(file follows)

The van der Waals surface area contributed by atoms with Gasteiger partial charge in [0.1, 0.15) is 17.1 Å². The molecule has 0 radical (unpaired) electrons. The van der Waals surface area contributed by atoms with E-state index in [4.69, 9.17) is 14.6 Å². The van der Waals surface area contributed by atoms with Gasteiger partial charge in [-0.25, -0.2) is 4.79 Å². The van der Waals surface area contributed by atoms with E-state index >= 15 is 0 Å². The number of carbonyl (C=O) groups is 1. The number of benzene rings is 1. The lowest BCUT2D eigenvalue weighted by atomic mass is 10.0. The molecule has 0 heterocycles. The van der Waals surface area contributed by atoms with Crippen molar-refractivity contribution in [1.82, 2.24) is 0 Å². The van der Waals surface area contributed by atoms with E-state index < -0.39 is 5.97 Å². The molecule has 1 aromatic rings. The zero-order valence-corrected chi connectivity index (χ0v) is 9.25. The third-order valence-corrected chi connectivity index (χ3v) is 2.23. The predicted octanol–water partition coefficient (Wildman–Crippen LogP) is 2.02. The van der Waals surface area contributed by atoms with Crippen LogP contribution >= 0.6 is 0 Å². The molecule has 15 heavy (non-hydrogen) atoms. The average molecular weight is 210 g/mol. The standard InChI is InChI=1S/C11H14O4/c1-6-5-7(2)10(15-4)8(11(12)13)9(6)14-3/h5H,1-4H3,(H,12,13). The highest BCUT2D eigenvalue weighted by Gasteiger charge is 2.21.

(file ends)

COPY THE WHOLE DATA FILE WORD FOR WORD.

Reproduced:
The van der Waals surface area contributed by atoms with Gasteiger partial charge in [0.1, 0.15) is 17.1 Å². The molecule has 0 radical (unpaired) electrons. The van der Waals surface area contributed by atoms with E-state index in [4.69, 9.17) is 14.6 Å². The van der Waals surface area contributed by atoms with Gasteiger partial charge in [-0.25, -0.2) is 4.79 Å². The van der Waals surface area contributed by atoms with E-state index >= 15 is 0 Å². The number of carbonyl (C=O) groups is 1. The number of benzene rings is 1. The lowest BCUT2D eigenvalue weighted by atomic mass is 10.0. The molecule has 0 heterocycles. The van der Waals surface area contributed by atoms with Crippen molar-refractivity contribution in [1.82, 2.24) is 0 Å². The van der Waals surface area contributed by atoms with E-state index < -0.39 is 5.97 Å². The molecule has 1 aromatic rings. The zero-order valence-corrected chi connectivity index (χ0v) is 9.25. The third-order valence-corrected chi connectivity index (χ3v) is 2.23. The predicted octanol–water partition coefficient (Wildman–Crippen LogP) is 2.02. The van der Waals surface area contributed by atoms with Crippen LogP contribution >= 0.6 is 0 Å². The molecule has 15 heavy (non-hydrogen) atoms. The average molecular weight is 210 g/mol. The standard InChI is InChI=1S/C11H14O4/c1-6-5-7(2)10(15-4)8(11(12)13)9(6)14-3/h5H,1-4H3,(H,12,13). The highest BCUT2D eigenvalue weighted by Gasteiger charge is 2.21.